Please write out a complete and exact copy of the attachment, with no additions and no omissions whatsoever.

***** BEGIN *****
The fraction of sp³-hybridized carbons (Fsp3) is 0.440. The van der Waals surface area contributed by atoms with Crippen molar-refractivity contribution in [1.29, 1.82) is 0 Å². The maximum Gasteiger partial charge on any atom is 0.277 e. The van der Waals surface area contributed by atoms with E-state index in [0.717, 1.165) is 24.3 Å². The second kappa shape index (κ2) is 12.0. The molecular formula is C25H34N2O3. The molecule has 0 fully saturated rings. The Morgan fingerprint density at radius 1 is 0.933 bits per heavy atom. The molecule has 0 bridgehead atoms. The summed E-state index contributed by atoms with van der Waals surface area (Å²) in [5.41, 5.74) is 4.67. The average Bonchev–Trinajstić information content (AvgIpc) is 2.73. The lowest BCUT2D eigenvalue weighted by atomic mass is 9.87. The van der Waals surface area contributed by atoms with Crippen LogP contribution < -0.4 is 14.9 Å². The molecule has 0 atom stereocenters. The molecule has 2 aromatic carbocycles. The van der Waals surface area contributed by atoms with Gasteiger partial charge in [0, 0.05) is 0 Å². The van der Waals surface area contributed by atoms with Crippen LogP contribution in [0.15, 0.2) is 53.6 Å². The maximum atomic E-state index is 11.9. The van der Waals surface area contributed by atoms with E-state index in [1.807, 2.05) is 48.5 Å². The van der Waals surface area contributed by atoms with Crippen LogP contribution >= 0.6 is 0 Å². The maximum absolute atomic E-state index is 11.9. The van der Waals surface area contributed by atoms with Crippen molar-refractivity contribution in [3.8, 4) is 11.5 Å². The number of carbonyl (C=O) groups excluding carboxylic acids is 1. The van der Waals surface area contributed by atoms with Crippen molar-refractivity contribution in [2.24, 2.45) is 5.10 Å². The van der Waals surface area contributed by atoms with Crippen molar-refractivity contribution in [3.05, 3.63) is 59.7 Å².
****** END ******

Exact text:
The fraction of sp³-hybridized carbons (Fsp3) is 0.440. The van der Waals surface area contributed by atoms with Crippen molar-refractivity contribution in [1.29, 1.82) is 0 Å². The maximum Gasteiger partial charge on any atom is 0.277 e. The van der Waals surface area contributed by atoms with E-state index in [0.717, 1.165) is 24.3 Å². The second kappa shape index (κ2) is 12.0. The molecular formula is C25H34N2O3. The molecule has 0 fully saturated rings. The Morgan fingerprint density at radius 1 is 0.933 bits per heavy atom. The molecule has 0 bridgehead atoms. The summed E-state index contributed by atoms with van der Waals surface area (Å²) in [5.41, 5.74) is 4.67. The average Bonchev–Trinajstić information content (AvgIpc) is 2.73. The lowest BCUT2D eigenvalue weighted by atomic mass is 9.87. The van der Waals surface area contributed by atoms with Crippen LogP contribution < -0.4 is 14.9 Å². The molecule has 0 atom stereocenters. The molecule has 2 aromatic carbocycles. The van der Waals surface area contributed by atoms with Gasteiger partial charge in [0, 0.05) is 0 Å². The van der Waals surface area contributed by atoms with Crippen LogP contribution in [0.15, 0.2) is 53.6 Å². The maximum atomic E-state index is 11.9. The van der Waals surface area contributed by atoms with E-state index in [1.807, 2.05) is 48.5 Å². The van der Waals surface area contributed by atoms with Crippen LogP contribution >= 0.6 is 0 Å². The maximum absolute atomic E-state index is 11.9. The van der Waals surface area contributed by atoms with Crippen molar-refractivity contribution in [3.8, 4) is 11.5 Å². The number of carbonyl (C=O) groups excluding carboxylic acids is 1. The van der Waals surface area contributed by atoms with Crippen molar-refractivity contribution in [2.24, 2.45) is 5.10 Å². The van der Waals surface area contributed by atoms with Crippen molar-refractivity contribution in [3.05, 3.63) is 59.7 Å².